She generally tries to take the moral high ground, but when she does attempt to be more scrappy, it backfires.
She insists that hers is the honest narrative, but she can’t surmount the fact that she is regarded as part of a corrupt establishment.
People lambaste her for the way she dresses, the way she has her hair styled.
And the animus toward her for simply being a woman is quite staggering.
I’m talking here about Hillary Clinton, but much the same could be said of Marcia Clark, the unfortunate prosecutor of O.J. Simpson in the trial that monopolized America’s attention 20 years ago.
There are of course limits to the parallels between the Democratic nominee and that other scrutinized and debated presence who has so dominated American television screens in recent months. One of them wants to lead the world; the other sought to convict a murderer. And to the extent that the 2016 presidential elections are a black-white thing, it’s Trump who’s playing the race card. But when watching Clinton brought low as the presidential campaign enters its final crucial weeks, hard on the heels of two major O.J. TV fests that dragged the hapless Los Angeles attorney back into the spotlight, some of the echoes are stark — and, for Clinton supporters, doubtless dispiriting.
To be — using the term of the hour — “grossly generalistic,” Clark tried to focus on the evidence: Simpson’s history of spousal abuse, the blood, the gloves, the attempt to flee. But she was up against a defense team that was appealing to the jury’s emotions, to their gut. She knew it, she knew she was in trouble, but she simply wasn’t capable of fighting, much less winning, that kind of battle against that master of melodramatic outrage, Johnnie Cochran.
Clinton, likewise, wants to focus on the issues, to assert her calm and her competence. Trump, all swaggering, Cochran-style bombast, just bats all that away, and derides her as the dishonest face of an unscrupulous establishment — depicting today’s Washington DC as the object of contempt in much the same way as Cochran stained Clark as the ostensible figurehead of a racist, brutal LAPD.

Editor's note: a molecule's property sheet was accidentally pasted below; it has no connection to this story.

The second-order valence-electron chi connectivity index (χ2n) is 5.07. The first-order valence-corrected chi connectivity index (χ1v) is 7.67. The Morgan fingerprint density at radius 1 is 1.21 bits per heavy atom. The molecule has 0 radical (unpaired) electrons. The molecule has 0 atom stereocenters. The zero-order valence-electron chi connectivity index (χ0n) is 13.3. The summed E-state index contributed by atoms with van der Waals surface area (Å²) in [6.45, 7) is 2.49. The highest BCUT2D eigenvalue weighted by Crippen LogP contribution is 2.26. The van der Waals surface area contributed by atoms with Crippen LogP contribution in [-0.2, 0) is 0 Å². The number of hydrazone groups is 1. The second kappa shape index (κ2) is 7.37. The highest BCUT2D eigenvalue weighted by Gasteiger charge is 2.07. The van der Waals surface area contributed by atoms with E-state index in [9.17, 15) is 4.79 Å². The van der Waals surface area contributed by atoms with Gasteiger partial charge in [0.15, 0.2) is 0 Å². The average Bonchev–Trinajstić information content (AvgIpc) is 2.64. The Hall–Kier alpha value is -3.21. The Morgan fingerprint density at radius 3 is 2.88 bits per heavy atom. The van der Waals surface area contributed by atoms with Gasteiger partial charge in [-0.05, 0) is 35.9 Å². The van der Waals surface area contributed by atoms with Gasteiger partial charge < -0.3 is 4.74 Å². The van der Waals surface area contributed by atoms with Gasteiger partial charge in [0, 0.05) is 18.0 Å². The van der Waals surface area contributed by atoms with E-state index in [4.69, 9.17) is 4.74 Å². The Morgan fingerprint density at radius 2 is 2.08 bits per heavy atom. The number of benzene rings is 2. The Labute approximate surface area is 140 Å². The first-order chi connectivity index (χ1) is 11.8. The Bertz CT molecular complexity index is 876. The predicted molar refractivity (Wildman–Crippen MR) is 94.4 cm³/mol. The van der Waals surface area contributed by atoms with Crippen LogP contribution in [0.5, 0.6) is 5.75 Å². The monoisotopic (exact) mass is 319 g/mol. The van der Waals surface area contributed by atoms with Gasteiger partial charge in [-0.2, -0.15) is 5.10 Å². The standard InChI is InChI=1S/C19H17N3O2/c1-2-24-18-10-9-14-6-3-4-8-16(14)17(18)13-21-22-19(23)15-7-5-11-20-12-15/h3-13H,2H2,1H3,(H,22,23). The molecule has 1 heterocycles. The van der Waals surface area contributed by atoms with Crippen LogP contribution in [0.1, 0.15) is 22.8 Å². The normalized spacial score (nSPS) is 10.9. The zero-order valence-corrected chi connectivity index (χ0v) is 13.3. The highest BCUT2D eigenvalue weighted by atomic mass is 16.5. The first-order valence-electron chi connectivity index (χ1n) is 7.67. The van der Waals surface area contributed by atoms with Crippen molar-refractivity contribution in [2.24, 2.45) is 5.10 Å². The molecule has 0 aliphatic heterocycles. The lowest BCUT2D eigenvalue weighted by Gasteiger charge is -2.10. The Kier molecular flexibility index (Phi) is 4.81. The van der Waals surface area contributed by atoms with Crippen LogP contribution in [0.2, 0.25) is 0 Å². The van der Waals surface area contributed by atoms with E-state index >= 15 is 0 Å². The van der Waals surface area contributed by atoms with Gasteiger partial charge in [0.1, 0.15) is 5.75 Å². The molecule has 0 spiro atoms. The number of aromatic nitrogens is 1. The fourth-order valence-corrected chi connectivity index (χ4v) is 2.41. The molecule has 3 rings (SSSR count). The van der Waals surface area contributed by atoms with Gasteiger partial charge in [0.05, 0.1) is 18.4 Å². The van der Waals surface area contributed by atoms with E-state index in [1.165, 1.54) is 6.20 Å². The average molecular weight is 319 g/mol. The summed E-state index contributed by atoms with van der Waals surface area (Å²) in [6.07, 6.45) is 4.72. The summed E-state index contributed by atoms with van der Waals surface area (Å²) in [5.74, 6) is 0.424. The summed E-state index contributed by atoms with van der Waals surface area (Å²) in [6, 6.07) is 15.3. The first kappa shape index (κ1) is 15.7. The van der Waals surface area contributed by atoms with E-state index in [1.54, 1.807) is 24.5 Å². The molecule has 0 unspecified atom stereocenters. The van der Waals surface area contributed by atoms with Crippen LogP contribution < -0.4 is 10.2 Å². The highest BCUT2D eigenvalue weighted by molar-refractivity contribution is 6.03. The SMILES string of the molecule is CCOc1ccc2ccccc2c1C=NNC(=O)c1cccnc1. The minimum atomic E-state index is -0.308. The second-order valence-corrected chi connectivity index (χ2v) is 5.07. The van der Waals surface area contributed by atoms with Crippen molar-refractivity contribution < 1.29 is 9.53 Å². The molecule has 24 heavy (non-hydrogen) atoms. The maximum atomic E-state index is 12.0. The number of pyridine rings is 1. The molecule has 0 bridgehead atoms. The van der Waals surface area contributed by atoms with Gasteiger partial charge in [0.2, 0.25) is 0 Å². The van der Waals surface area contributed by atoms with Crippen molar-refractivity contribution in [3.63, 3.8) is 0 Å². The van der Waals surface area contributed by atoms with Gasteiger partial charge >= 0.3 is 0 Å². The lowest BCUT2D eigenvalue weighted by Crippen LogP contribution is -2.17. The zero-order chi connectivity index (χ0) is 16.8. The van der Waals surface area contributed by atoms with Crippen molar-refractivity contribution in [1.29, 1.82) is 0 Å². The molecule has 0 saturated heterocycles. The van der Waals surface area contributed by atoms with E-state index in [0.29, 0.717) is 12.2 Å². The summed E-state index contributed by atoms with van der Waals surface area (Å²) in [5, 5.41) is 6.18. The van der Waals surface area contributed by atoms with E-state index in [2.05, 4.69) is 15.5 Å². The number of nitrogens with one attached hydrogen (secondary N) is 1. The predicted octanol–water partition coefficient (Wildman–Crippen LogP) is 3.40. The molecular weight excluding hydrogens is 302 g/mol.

But when Clinton allows herself to be drawn into the fight on Trump’s terms, it’s immediately obvious that she hasn’t got the instincts for it. When I watched her tell Channel 2’s Yonit Levy last Thursday that “you can take Donald Trump’s supporters and put them in two big baskets: there are what I call the deplorables; you know, the racists and the, you know, the haters, and the people who are drawn because they think somehow he’s going to restore an America that no longer exists,” I wondered about how smart a tactic that was, with its clear risk of alienating the undecideds.
When she then quantified those deplorables in a speech the next day, declaring that “you could put half of Trump’s supporters into what I call the basket of deplorables. Right? The racist, sexist, homophobic, xenophobic, Islamaphobic — you name it” it was clear she was trying to out-shock, to out-offend Trump, but without his spokesman-for-the-unhappy-masses flair, without the dismissable buffoonery that enables him to get away with it.
Throughout this campaign, expert voices deemed it impossible that Trump would last long, would win the nomination, would have a prayer come election day. Yet there was no solid basis to such definitive punditry. And once the two nominees had emerged, it was always obvious — or should have been — that a surge in terrorism, or a Hillary health scare, or a host of other unpredictables, could provide Trump with a route to the White House. I wrote here a month ago: “The fact is that if anything tremendously dramatic happens to Clinton (legal troubles, health issues, whoknowswhat), or if anything tremendously dramatic happens to America that is seen to deeply discredit Hillary Clinton’s political approach (with the threat of terrorism, heaven forbid, at the head of the list), Trump would be the last man standing.”
So now we’ve got the health scare. That wobble and lurch next to the van looked awful. Heart-sinking. It may prove terminal for her presidential ambitions.
Her rival — it should not be forgotten even at this, the darkest hour of her campaign — is also eminently capable of self-combusting. But at the very least, the notion of Clinton sailing serenely to the presidency, all poise, unflappability and confidence, a notion that was never really credible, is thoroughly shattered now.
Even before the slump on the sidewalk, Hillary Clinton was looking out of her depth in the no-outrage-too-outrageous currents. Marcia Clark-ily out of her depth. And we all know how that ended.